It’s late January and the year has kicked off incredibly well with 4 new clients who had just raised a Series A round.

So, as usual, I set my 1-1 with the team to align on new goals and understand what’s working and what needs improvement. And that’s when I got important news that also became a challenge.

One of the most experienced members of the team told me that he had found another job and would resign, with two months’ notice.

He had been doing important work since he came to Chrono 6 months earlier, and although he was an already trained developer, I had invested quite a bit of time in imparting to him my knowledge about the project and trying to make him an active and involved part of the team.

I started to think about why he wanted to leave the team and I finally realized a couple of things:

  • The technology we were using in Crono was not his favourite, nor was the approach given to the project: the fact that he knew the language was not enough to think he was the right person for the team’s needs.

  • His willingness to do a refactoring of the code before continuing on the development of new features:  as a developer, I understand this aspect, but when you work in a startup you don’t have the same amount of time as you do in a consulting firm or a large company.

  • Working in a loosely structured environment with high dynamism goes poorly with figures who have more experience and an already defined mindset: it is difficult to train someone who already has a lot of experience just as it is difficult to get them to change their habits.

     

Team lessons

When you build your team, letting someone go is a bit painful but it’s a chance to learn some lessons:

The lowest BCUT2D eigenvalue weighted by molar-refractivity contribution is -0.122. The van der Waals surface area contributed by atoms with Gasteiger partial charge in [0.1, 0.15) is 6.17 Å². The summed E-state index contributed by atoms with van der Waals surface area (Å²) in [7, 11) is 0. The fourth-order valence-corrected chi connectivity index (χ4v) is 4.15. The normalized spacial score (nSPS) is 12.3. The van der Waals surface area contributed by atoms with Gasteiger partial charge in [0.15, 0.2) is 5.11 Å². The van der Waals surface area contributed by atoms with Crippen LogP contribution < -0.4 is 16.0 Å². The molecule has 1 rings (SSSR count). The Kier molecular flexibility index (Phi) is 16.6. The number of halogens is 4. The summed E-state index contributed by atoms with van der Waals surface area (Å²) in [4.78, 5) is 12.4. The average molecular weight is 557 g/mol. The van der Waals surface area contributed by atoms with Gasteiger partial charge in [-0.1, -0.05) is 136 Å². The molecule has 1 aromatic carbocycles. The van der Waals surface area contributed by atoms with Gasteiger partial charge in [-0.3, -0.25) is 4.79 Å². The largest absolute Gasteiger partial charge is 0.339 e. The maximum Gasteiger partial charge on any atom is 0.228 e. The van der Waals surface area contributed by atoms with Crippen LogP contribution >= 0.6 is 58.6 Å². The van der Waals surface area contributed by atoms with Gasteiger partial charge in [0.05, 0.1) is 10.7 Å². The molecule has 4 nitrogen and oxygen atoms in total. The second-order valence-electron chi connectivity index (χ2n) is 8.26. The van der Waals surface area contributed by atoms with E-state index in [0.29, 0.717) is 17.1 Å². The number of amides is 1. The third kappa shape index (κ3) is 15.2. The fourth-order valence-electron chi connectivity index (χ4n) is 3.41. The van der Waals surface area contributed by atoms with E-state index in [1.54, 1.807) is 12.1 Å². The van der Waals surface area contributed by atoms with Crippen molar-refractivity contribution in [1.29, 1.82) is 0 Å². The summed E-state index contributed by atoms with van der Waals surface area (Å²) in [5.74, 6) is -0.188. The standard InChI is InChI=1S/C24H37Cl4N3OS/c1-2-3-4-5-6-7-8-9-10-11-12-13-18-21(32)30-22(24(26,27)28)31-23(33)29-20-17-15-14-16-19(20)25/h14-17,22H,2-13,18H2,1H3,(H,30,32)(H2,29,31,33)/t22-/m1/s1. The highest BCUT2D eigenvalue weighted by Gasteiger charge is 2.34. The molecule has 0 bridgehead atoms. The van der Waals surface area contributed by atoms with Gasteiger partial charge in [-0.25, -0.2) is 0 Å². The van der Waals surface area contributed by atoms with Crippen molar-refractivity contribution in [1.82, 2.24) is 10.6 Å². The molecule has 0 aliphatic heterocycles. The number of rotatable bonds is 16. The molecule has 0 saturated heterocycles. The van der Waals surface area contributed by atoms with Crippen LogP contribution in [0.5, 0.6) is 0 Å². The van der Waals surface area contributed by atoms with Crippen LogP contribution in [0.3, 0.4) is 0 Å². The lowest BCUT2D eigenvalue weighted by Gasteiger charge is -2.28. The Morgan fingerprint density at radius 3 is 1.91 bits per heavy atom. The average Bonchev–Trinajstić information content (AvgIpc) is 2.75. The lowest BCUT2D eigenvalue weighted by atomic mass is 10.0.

• When building a startup you have to realize early on whether or not a person is a good fit for the environment and type of role. That is what the probationary period is.

 

  • Not all employees share the same dream as you. Some do, but not all. Sure, they may admire you for what you are doing and may be committed to you achieving it but whether the startup succeeds or not is not their life’s goal.

  • Over the long term, it is more cost-effective to invest in young people who have not yet developed a defined mindset and work habits and who are more willing to learn and get involved. Experienced people are very important in a team, especially a development team, but it is much harder to get them to adapt in an unstructured and dynamic environment such as a startup.

In the meantime, the team didn’t stop, in fact, it expanded.

We brought in a new young member, Oleh (a computer engineering student in Ukraine) who in a very short time, even before he starts working is documenting himself to align with everything about Crono (not only from a technical point of view).


February is progressing and we understand how important it is to focus on management and strategy as well as day-to-day operations. Building startups teaches many things all the time.

New product features

The roadmap we had built at the beginning of the year was tailored to attract a potentially big customer. So in the early months of 2024, we focus on building new features that could fit that kind of company.

Unfortunately, though, the potential customer didn’t buy our solution – in fact, they didn’t buy any – but we discovered something really pleasant.

The features developed to fit larger businesses had impressive success among our clients and led us to get new ones.

We understood that raising the bar of quality to try to convert big customers gives very good spin-offs to small- to medium-sized customers as well, and we continue to navigate in this direction.


Building a startup is like sailing in the ocean. Sometimes the sea is calm and sometimes there is a storm with waves trying to turn the ship upside down.

One must try to keep the bow always straight toward the set direction and keep looking fixedly toward the goal.

That’s all for now! Keep reading our blog, for more inspiration.